Gas station without pumps

2014 June 19

Bike miles

Filed under: Uncategorized — gasstationwithoutpumps @ 17:07
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I’ve been curious about how much exercise I’ve been getting on the average.  Because I’ve been putting on weight for the past few years, I suspect that it isn’t quite enough—but how much has there been?  Most of my exercise comes from riding my bicycle, mostly for commuting but some for utility trips.  I’ve been recording my bike odometer readings every few weeks for the past three years, so I can get a decent estimate of how many miles I’ve ridden, though not of the intensity of the riding.

I've been averaging about 3.75 miles a day or 1370 miles per year.

I’ve been averaging about 3.75 miles a day or 1370 miles per year.

Given the relatively low speeds I go up the hill to work, this translates to about 25 minutes a day of moderate exercise, or just under 3 hours a week, exceeding the Federal recommendation of 150 minutes a week, but not by much.

Looking at the curve more closely, you can see that this past quarter, when I was bike commuting 5 days a week, had about 4.5 miles per day, substantially more than during the 2011–12 academic year, when I was on sabbatical (about 2.6 miles/day).  This does not bode well for how much exercise I’ll get after I retire.


  1. 2 things to think about:

    1. in terms of exercise, one thing that can really help is if you increase the intensity of your commute. This is what I do, I don’t mind getting a bit sweaty. It can make a big difference in fitness/health.
    2. In terms of weight, this will almost be completely governed by your diet and how much you eat. 150 minutes of exercise will have little effect on weight. One thing that helped me is that I counted calories for a few weeks, and got a feel for how much food/calories I needed. It gave me a new perspective on eating. I’ve read that in general, if you do not feel hungry throughout the day, you are probably overeating. This matched my experience (feeling peckish usually matches with me eating the correct amount).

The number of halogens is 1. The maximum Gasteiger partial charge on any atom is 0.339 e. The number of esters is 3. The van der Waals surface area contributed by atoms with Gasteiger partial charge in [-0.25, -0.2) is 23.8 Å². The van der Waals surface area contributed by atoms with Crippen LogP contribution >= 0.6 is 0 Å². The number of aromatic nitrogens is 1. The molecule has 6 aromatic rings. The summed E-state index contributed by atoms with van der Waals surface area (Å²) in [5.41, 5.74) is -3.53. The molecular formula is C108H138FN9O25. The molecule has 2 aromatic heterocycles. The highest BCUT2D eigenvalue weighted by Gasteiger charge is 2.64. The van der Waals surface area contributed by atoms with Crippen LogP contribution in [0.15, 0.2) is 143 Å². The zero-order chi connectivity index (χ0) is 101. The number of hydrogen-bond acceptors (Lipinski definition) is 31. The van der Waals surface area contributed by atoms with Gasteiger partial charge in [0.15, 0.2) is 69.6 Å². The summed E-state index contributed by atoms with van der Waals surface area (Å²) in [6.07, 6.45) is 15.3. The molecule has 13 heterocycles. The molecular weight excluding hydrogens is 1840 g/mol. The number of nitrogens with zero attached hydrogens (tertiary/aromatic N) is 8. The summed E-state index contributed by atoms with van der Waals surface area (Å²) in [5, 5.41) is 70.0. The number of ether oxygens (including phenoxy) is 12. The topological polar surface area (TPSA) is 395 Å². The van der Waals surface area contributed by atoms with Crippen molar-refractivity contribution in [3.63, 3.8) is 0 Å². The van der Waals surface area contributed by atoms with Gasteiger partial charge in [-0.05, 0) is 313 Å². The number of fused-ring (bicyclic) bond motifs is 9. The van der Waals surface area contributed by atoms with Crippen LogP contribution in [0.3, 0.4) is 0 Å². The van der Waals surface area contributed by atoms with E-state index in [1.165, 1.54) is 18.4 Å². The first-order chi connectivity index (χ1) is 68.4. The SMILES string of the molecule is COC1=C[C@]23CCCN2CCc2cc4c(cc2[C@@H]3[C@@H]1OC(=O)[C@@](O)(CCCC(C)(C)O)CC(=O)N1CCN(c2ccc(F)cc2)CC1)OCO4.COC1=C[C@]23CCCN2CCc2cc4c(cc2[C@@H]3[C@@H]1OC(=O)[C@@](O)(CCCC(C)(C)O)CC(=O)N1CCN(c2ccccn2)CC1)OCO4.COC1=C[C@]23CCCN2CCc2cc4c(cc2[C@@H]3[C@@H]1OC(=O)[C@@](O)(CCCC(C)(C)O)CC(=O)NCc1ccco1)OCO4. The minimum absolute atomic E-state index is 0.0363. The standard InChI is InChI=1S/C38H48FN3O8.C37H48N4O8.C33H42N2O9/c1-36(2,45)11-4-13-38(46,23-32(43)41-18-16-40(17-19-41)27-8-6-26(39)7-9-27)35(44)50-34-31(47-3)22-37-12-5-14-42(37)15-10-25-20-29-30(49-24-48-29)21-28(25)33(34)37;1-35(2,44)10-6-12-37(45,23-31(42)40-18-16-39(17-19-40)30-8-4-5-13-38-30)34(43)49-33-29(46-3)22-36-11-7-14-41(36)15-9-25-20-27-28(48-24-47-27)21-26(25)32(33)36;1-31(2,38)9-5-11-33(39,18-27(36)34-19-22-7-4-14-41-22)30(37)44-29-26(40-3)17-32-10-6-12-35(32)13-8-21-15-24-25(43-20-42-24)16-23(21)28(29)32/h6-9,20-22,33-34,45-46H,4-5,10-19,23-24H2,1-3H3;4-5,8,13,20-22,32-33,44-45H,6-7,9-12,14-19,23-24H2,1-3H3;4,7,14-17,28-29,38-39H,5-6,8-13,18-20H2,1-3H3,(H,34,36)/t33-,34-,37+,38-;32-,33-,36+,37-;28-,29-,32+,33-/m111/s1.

Comment by Doug Smith (@bcphysics) — 2014 June 21 @ 09:02 | Reply

    • I agree that weight control requires balancing calories in with calories out, but I have a lot of habits that will be hard to break. The problem is that I was seriously underweight as a kid and young adult, and did not gain weight even when eating a lot. So I developed the habit of eating until I was full whenever I could. Over the decades my metabolism has slowed down a bit, and I’ve changed from being very skinny to bordering on overweight (BMI=24.3 kg/m2, which is 24%ile for male Americans of my age and height). Changing eating habits developed over more than 50 years is tough—it will probably be easier for me to increase my exercise somewhat than to decrease my intake by a corresponding amount (though I’ll make some effort along those lines).

      The intensity of my commute is largely a function of my mood in the morning—on grey days when I’m feeling fuzzy headed it takes me most of the commute just to wake up. I don’t have time to shower when I get to work (though facilities are available in the building), so I don’t want to be dripping with sweat when I arrive. Even so, I am sometimes quite sweaty when I arrive, especially if the morning fog has burned off before I head up the hill. I have slowed down over the past 3 decades—I think I average about 10% longer getting up the hill than I used to, and on days when I push myself, I don’t get as much increase in speed as I used to.

      I’m more worried about how little exercise I’m getting when I don’t commute. For example, this summer I plan to work from home on my book, which means I’m only planning on going up the hill once a week, instead of 4–5 times a week. This will result in an overall 2–3 fold decrease in my exercise, unless I deliberately do some bicycling or running as exercise. Somehow my plans to exercise deliberately never materialize (or don’t last long if they do), so it would be better if I worked out a transportation need that would get me on my bike almost every day, even when I’m not going in to the office.

      Of course, I want to get writing done this summer also. I’m still mulling over ideas for getting writing done and getting exercise: work in coffeeshops? try to write in my office instead of at home? take my laptop to some secluded place in the woods where there is no Internet to distract me? One problem is that I like to be able to switch back and forth between writing in the book and trying out ideas for labs, for which my desk/lab bench at home is the best location.

      Comment by gasstationwithoutpumps — 2014 June 21 @ 12:46 | Reply

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